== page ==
Nagoya City University and HTWK Leipzig
19-25 September, 2010
With the “Raise of the creative class” Richard Florida detects the rise of a new social class - including scientists, engineers, architects, educators, writers, artists, entertainers, etc. - whose economic function is to create new ideas, new technology, and new creative content. This group shares common characteristics, such as creativity, individuality, diversity, and merit and profoundly influences work and lifestyle issues.
Since then we have witnessed Creative Quarters developing at a fast pace globally, in urban and suburban conditions. For the sake of preservation, real estate development or business this phenomenon is responsible for community inception, while influencing cultural phenomenon and impacting business.
Creativity is good asset for a city’s image, and meanwhile it has developed into a meaningful economic factor. In Berlin, for example, the “creative class” accounts for 21% of the city’s gross domestic product. This means that over one tenth of Berlin’s working population is involved in the creative economy. The “neighbourhoods of change and new beginnings” are now catching up, both in the east as well as the “old west”.
The September workshop at ANCB, Reset, aims to understand in a comparative manner the upsides of this phenomena and to unravel the complexity behind the success of such quarters.While focussing on a case study, the students will distill the key factors that underpin success for such communities and will explore, by developing tools and systemic strategies, the interrelation of vision and what is locally given.
by Nana Okawa, Naoyuki Sugimoto, Alison McNicol
The workshop studio task involved the development of the Revaler Ecke site, a former train repair and maintenance facility abandoned soon after reunification and occupied until the early 90's predominantly by squatter communities. The seven acre complex is currently home to one of Berlin's most dynamic creative quarters, thus our approach toward an architectural intervention evolved as a combined response to the innate sensibility of the present occupants and the relics of a collapsed industrial era. Substation is inspired by the idea of a cultural urban control centre, and the traces that mark the passing of time in a permanent state of transience.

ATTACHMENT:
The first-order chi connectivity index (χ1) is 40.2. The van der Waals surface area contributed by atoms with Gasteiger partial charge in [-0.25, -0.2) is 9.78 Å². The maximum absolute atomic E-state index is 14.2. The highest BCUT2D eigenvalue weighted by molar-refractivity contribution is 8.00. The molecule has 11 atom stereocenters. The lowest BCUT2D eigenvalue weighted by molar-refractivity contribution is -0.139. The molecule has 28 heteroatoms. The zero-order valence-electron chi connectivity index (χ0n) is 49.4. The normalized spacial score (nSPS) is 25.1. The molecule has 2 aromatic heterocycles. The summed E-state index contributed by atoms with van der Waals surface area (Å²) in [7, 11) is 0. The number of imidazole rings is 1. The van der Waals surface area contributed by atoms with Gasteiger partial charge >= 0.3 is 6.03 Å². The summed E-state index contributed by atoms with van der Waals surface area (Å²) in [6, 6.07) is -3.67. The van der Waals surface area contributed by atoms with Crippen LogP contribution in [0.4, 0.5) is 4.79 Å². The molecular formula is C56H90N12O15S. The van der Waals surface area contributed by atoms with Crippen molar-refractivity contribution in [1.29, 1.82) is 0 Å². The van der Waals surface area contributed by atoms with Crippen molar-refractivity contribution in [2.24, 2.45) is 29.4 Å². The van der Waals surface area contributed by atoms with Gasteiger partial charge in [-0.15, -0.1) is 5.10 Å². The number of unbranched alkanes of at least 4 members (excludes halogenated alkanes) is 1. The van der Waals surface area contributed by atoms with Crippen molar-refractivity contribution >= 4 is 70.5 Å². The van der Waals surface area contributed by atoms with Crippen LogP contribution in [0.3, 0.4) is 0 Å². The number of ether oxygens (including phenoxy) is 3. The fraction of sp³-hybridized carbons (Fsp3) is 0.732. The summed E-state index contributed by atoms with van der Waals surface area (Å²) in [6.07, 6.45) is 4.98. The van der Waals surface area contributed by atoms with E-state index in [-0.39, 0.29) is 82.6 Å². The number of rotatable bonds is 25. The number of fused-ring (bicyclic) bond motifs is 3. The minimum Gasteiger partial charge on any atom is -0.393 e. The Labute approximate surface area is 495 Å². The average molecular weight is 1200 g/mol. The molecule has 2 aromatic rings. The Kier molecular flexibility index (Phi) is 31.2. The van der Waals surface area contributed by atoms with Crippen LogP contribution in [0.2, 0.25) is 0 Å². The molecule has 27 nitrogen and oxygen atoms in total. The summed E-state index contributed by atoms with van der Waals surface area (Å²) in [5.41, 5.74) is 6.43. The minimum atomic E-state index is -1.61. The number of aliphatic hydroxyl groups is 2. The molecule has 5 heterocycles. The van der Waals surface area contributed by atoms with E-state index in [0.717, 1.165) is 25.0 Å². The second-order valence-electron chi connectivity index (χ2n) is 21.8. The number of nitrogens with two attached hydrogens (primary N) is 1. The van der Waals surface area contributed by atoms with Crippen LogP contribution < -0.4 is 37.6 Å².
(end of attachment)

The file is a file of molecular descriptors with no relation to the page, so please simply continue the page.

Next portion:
The building seeks to connect the surrounding urban fabric with that contained inside the existing walls by following the perimeter structure, integrating the pattern of new and old as a single architectural gesture. A proposal to maintain only the exterior shell of the original buildings revealed a framework in which to guide new interventions, thus establishing a method of design that informed the interrelation of structures. Consideration was payed especially to creating new tensions and flexible variations between the types of spaces the development should provide in support and encouragement of a successful creative quarter.
by Luise Albrecht, Yuma Ishizuka, Koharu Yokoyama, Yuki Takeuchi
We thought that this area has a lot of potential as it is a part of Berlin’s subculture. We wanted to leave the graffiti, so we decided to leave the southern, northern, and around walls. People who are walking in the main street would have the same view same as before. But you have another view if you turn around the corner.
Inside the enclosing walls, there are cubes. There are several functions envisaged for the space between these walls. For instance, the wide area could be a space for events and the narrow area a work space for architecture. Some of the cubes pierce through the wall to connect this area with the next one. Inside this box, there could be functions the users on both sides could use. For instance, there could be a print shop between an architect and designer. Some small cubes are made of glass. These cubes would be shops, gallery, classrooms, and so on. Thus, all small cubes are on this side. All the big cubes are inside the walls and intended as residence and office.
The building along the road are big cubes for connecting the outside and the inside. There are some slits, so people walking the street can look inside the wall. And one old building remains, covered by glass. So this building advertises the inside cubes.
Ten years later, some cubes will grow up like plants, thus people walking in main street can see some growing taller cubes.
by Grit Bredemann, Kazuhito Kondo, Haruhi Shiozawa, Sayumi Matsuhiro
On site, there are streets and buildings that are too big for people to use, because the site used to be a train factory. These buildings are broken and old and thus dangerous to use. But there are many young people who need places to do something creative.
We decided to divide the site into small pieces and to create many different kinds of places.
We kept some of the old buildings. We designed three types of small boxes and stacked them. These boxes could be used as offices, for housing, as ateliers and so on. One unit of stacked boxes has four floors and a courtyard. The stacked boxes are shiftable, so many kinds of places can emerge.
We placed the units to look like a mountain. On one side of the site, there would be the four storey units and on the other side the one story ones. In the centre of the site, the units which have 2 or 3 floors would be located.
After 2, 5, and 10 years, old buildings will disappear if they are not needed. And then, new units or boxes will appear. They could be stacked on the units which have 1, 2, or 3 floors, thus creating a mountain with a changing shape.